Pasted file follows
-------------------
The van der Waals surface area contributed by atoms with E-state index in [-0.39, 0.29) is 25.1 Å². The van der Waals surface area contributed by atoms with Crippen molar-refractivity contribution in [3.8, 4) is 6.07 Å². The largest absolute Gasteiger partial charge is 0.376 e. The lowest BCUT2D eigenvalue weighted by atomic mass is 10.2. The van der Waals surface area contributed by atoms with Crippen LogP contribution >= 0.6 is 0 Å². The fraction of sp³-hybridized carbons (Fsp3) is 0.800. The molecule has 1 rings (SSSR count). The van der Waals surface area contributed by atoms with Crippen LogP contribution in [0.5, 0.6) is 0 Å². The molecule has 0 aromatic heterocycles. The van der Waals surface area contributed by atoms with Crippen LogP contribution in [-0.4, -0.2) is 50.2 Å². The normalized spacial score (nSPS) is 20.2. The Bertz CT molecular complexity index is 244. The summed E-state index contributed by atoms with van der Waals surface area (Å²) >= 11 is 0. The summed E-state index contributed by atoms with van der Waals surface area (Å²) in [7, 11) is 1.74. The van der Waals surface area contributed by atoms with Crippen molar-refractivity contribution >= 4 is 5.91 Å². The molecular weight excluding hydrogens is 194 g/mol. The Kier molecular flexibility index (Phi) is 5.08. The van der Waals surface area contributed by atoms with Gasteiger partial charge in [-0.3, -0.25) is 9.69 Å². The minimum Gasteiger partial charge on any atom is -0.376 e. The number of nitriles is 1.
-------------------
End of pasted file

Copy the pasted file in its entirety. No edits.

The van der Waals surface area contributed by atoms with E-state index in [-0.39, 0.29) is 25.1 Å². The van der Waals surface area contributed by atoms with Crippen molar-refractivity contribution in [3.8, 4) is 6.07 Å². The largest absolute Gasteiger partial charge is 0.376 e. The lowest BCUT2D eigenvalue weighted by atomic mass is 10.2. The van der Waals surface area contributed by atoms with Crippen LogP contribution >= 0.6 is 0 Å². The fraction of sp³-hybridized carbons (Fsp3) is 0.800. The molecule has 1 rings (SSSR count). The van der Waals surface area contributed by atoms with Crippen LogP contribution in [0.5, 0.6) is 0 Å². The molecule has 0 aromatic heterocycles. The van der Waals surface area contributed by atoms with Crippen LogP contribution in [-0.4, -0.2) is 50.2 Å². The normalized spacial score (nSPS) is 20.2. The Bertz CT molecular complexity index is 244. The summed E-state index contributed by atoms with van der Waals surface area (Å²) >= 11 is 0. The summed E-state index contributed by atoms with van der Waals surface area (Å²) in [7, 11) is 1.74. The van der Waals surface area contributed by atoms with Crippen molar-refractivity contribution >= 4 is 5.91 Å². The molecular weight excluding hydrogens is 194 g/mol. The Kier molecular flexibility index (Phi) is 5.08. The van der Waals surface area contributed by atoms with Gasteiger partial charge in [-0.3, -0.25) is 9.69 Å². The minimum Gasteiger partial charge on any atom is -0.376 e. The number of nitriles is 1.